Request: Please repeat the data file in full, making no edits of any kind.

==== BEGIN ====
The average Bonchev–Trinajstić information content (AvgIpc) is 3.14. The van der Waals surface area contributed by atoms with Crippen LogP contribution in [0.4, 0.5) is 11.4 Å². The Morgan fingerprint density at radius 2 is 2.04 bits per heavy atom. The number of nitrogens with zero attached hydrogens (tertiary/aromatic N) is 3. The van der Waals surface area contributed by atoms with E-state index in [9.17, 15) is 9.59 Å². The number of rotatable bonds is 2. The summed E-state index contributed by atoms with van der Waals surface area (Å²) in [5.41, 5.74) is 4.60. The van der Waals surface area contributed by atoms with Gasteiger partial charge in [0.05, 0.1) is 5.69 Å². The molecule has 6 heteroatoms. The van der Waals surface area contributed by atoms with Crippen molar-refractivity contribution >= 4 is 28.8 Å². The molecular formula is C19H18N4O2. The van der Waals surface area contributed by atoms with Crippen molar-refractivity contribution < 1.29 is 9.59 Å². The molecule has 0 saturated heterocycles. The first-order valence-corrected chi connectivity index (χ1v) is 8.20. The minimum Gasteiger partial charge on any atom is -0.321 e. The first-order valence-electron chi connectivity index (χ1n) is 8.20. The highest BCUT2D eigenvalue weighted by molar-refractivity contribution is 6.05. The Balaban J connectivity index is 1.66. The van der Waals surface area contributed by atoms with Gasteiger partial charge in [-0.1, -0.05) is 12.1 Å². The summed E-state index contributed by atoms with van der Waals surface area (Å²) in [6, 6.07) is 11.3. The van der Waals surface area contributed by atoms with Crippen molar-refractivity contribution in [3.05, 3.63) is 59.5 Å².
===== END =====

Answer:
The average Bonchev–Trinajstić information content (AvgIpc) is 3.14. The van der Waals surface area contributed by atoms with Crippen LogP contribution in [0.4, 0.5) is 11.4 Å². The Morgan fingerprint density at radius 2 is 2.04 bits per heavy atom. The number of nitrogens with zero attached hydrogens (tertiary/aromatic N) is 3. The van der Waals surface area contributed by atoms with E-state index in [9.17, 15) is 9.59 Å². The number of rotatable bonds is 2. The summed E-state index contributed by atoms with van der Waals surface area (Å²) in [5.41, 5.74) is 4.60. The van der Waals surface area contributed by atoms with Gasteiger partial charge in [0.05, 0.1) is 5.69 Å². The molecule has 6 heteroatoms. The van der Waals surface area contributed by atoms with Crippen molar-refractivity contribution >= 4 is 28.8 Å². The molecular formula is C19H18N4O2. The van der Waals surface area contributed by atoms with Crippen molar-refractivity contribution < 1.29 is 9.59 Å². The molecule has 0 saturated heterocycles. The first-order valence-corrected chi connectivity index (χ1v) is 8.20. The minimum Gasteiger partial charge on any atom is -0.321 e. The first-order valence-electron chi connectivity index (χ1n) is 8.20. The highest BCUT2D eigenvalue weighted by molar-refractivity contribution is 6.05. The Balaban J connectivity index is 1.66. The van der Waals surface area contributed by atoms with Gasteiger partial charge in [-0.1, -0.05) is 12.1 Å². The summed E-state index contributed by atoms with van der Waals surface area (Å²) in [6, 6.07) is 11.3. The van der Waals surface area contributed by atoms with Crippen molar-refractivity contribution in [3.05, 3.63) is 59.5 Å².